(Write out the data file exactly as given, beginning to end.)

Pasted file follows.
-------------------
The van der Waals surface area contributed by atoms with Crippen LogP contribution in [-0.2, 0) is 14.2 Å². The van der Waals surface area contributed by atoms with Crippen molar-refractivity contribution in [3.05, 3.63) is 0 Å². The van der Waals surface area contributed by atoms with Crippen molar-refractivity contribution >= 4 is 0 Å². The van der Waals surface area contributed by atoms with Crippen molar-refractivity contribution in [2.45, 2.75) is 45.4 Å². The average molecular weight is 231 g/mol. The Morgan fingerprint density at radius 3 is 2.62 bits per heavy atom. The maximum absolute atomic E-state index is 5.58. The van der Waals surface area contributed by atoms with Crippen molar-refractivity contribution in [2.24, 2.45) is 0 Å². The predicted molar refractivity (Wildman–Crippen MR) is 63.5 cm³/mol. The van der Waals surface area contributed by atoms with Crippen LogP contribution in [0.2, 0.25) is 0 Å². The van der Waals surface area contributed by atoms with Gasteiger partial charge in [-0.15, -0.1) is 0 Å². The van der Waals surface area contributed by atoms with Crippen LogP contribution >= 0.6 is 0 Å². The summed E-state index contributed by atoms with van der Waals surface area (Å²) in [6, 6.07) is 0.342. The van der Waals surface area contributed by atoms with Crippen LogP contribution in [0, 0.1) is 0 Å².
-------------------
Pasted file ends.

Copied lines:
The van der Waals surface area contributed by atoms with Crippen LogP contribution in [-0.2, 0) is 14.2 Å². The van der Waals surface area contributed by atoms with Crippen molar-refractivity contribution in [3.05, 3.63) is 0 Å². The van der Waals surface area contributed by atoms with Crippen molar-refractivity contribution >= 4 is 0 Å². The van der Waals surface area contributed by atoms with Crippen molar-refractivity contribution in [2.45, 2.75) is 45.4 Å². The average molecular weight is 231 g/mol. The Morgan fingerprint density at radius 3 is 2.62 bits per heavy atom. The maximum absolute atomic E-state index is 5.58. The van der Waals surface area contributed by atoms with Crippen molar-refractivity contribution in [2.24, 2.45) is 0 Å². The predicted molar refractivity (Wildman–Crippen MR) is 63.5 cm³/mol. The van der Waals surface area contributed by atoms with Crippen LogP contribution in [0.2, 0.25) is 0 Å². The van der Waals surface area contributed by atoms with Gasteiger partial charge in [-0.15, -0.1) is 0 Å². The van der Waals surface area contributed by atoms with Crippen LogP contribution >= 0.6 is 0 Å². The summed E-state index contributed by atoms with van der Waals surface area (Å²) in [6, 6.07) is 0.342. The van der Waals surface area contributed by atoms with Crippen LogP contribution in [0, 0.1) is 0 Å².